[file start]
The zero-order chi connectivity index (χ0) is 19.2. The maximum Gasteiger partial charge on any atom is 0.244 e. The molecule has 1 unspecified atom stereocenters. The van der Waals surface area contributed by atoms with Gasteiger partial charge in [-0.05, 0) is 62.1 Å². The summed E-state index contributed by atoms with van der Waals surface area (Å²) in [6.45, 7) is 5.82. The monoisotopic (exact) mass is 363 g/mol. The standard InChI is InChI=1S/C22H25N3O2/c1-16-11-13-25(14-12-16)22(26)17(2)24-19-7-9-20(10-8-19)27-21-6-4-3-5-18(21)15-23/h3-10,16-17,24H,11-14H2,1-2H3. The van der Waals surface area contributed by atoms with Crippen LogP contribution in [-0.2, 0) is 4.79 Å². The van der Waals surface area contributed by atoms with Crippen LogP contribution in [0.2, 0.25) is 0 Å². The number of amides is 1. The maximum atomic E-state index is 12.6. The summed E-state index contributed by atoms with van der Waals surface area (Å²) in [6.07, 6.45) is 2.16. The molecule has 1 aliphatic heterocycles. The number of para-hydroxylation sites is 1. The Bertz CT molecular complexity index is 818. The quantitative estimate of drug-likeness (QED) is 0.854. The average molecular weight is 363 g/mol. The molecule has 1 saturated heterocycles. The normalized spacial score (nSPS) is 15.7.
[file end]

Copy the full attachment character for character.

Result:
The zero-order chi connectivity index (χ0) is 19.2. The maximum Gasteiger partial charge on any atom is 0.244 e. The molecule has 1 unspecified atom stereocenters. The van der Waals surface area contributed by atoms with Gasteiger partial charge in [-0.05, 0) is 62.1 Å². The summed E-state index contributed by atoms with van der Waals surface area (Å²) in [6.45, 7) is 5.82. The monoisotopic (exact) mass is 363 g/mol. The standard InChI is InChI=1S/C22H25N3O2/c1-16-11-13-25(14-12-16)22(26)17(2)24-19-7-9-20(10-8-19)27-21-6-4-3-5-18(21)15-23/h3-10,16-17,24H,11-14H2,1-2H3. The van der Waals surface area contributed by atoms with Crippen LogP contribution in [-0.2, 0) is 4.79 Å². The van der Waals surface area contributed by atoms with Crippen LogP contribution in [0.2, 0.25) is 0 Å². The number of amides is 1. The maximum atomic E-state index is 12.6. The summed E-state index contributed by atoms with van der Waals surface area (Å²) in [6.07, 6.45) is 2.16. The molecule has 1 aliphatic heterocycles. The number of para-hydroxylation sites is 1. The Bertz CT molecular complexity index is 818. The quantitative estimate of drug-likeness (QED) is 0.854. The average molecular weight is 363 g/mol. The molecule has 1 saturated heterocycles. The normalized spacial score (nSPS) is 15.7.